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Monday, April 13, 2009

TweetThis! Tips to Tweak your System

This post is being shared to us by Alisa Johnson of collegedegrees.com 
For those of you with academic questions, please visit Alisa's site, it has some very useful information that will answer most of your questions.
Thank you Alisa for your time and for sharing with us the Tips, Tweaks & Tricks!
The thing with computers is that they’re unpredictable; you think they were invented to make life easier for you, but the truth is, they are like spoilt children most of the time. They act up just when you least expect it, they behave in ways that you cannot understand, and they display error messages that make no sense at all. What’s worse, they slow down from time to time, taking ages to respond to a single mouse click or the push of a button on the keyboard. Trying to use a sluggish computer is one of the most frustrating experiences there is, so here are a few tips (that don’t require you to be a computer geek) to speed things up:
  • Use a good anti-virus and anti-spyware program. There are many that are available as free downloads if you don’t want to spend good money for them. If you’re a regular user of the Internet, spyware and cookies that track your moves tend to clutter up your memory and slow things down. Besides, if your system is infected with a virus or a worm, it could start acting up and behaving weirdly.
  • If you use Windows XP operating system, use the system tools like Disk Defragmenter and Disk Cleanup to save space on your hard disk and boost your system’s performance.
  • If you’re simultaneously running many programs and so have as many windows open on your screen, minimize those that are not being used immediately. Better still, close applications that you’re not using.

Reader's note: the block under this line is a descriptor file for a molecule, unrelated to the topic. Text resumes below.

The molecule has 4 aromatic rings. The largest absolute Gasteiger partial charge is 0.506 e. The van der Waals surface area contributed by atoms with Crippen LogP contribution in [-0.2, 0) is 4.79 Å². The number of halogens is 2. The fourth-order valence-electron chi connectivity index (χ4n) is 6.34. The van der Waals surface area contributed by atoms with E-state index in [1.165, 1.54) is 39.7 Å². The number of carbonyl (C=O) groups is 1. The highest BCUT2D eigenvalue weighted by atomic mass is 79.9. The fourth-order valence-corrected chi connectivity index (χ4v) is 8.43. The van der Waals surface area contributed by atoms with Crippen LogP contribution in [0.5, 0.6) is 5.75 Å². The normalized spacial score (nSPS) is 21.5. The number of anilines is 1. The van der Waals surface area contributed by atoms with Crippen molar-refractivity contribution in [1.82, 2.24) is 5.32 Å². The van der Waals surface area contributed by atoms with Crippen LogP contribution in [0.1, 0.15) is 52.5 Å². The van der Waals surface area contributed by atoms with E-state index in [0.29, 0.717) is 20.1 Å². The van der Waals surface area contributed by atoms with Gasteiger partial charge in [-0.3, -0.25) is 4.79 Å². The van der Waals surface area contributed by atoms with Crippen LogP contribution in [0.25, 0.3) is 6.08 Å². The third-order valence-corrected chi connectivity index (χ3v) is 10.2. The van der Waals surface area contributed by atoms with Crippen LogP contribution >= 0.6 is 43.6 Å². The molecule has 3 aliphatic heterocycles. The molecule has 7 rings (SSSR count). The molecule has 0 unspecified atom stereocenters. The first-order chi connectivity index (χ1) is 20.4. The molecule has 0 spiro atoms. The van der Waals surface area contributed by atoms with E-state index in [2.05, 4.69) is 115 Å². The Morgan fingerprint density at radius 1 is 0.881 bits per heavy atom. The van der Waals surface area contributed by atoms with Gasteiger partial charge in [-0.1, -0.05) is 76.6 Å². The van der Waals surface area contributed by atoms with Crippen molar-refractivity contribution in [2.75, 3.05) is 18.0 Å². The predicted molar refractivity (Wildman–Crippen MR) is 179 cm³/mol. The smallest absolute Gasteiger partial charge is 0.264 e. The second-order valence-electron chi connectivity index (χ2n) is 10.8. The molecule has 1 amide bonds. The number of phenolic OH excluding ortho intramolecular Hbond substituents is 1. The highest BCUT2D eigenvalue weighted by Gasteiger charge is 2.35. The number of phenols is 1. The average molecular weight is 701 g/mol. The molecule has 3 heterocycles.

• Reduce the number of programs that run on Startup (each time your system boots) to boost your boot-up time. You can do this by clicking Start and then Run, and then typing msconfig in the window that opens. Select the programs that you don’t need to run when your system starts up.
  • If you run many programs at the same time, you may need to consider upgrading your RAM.
  • If you use Windows Vista, ReadyBoost is a pretty nifty tool that can help boost your system’s performance by allowing you to use a flash drive as cache memory. But if you’re not plugging in a secondary device, this option is better disabled as it could slow down your system otherwise.
  • Delete temporary Internet files from time to time as they take up a large area of memory space.
  • Don’t put too many icons on your desktop. It’s best to limit the number to the few that you use on a regular basis.
  • Delete and uninstall programs that you no longer use and avoid downloading and installing new ones that you hardly ever use unless you really need them.
A computer is just like a home – the more free it is of clutter, the better it is to manage.

This post was contributed by Alisa Johnson, who writes about the best correspondence college . She welcomes your feedback at Alisa.Johnson1982 at gmail.com

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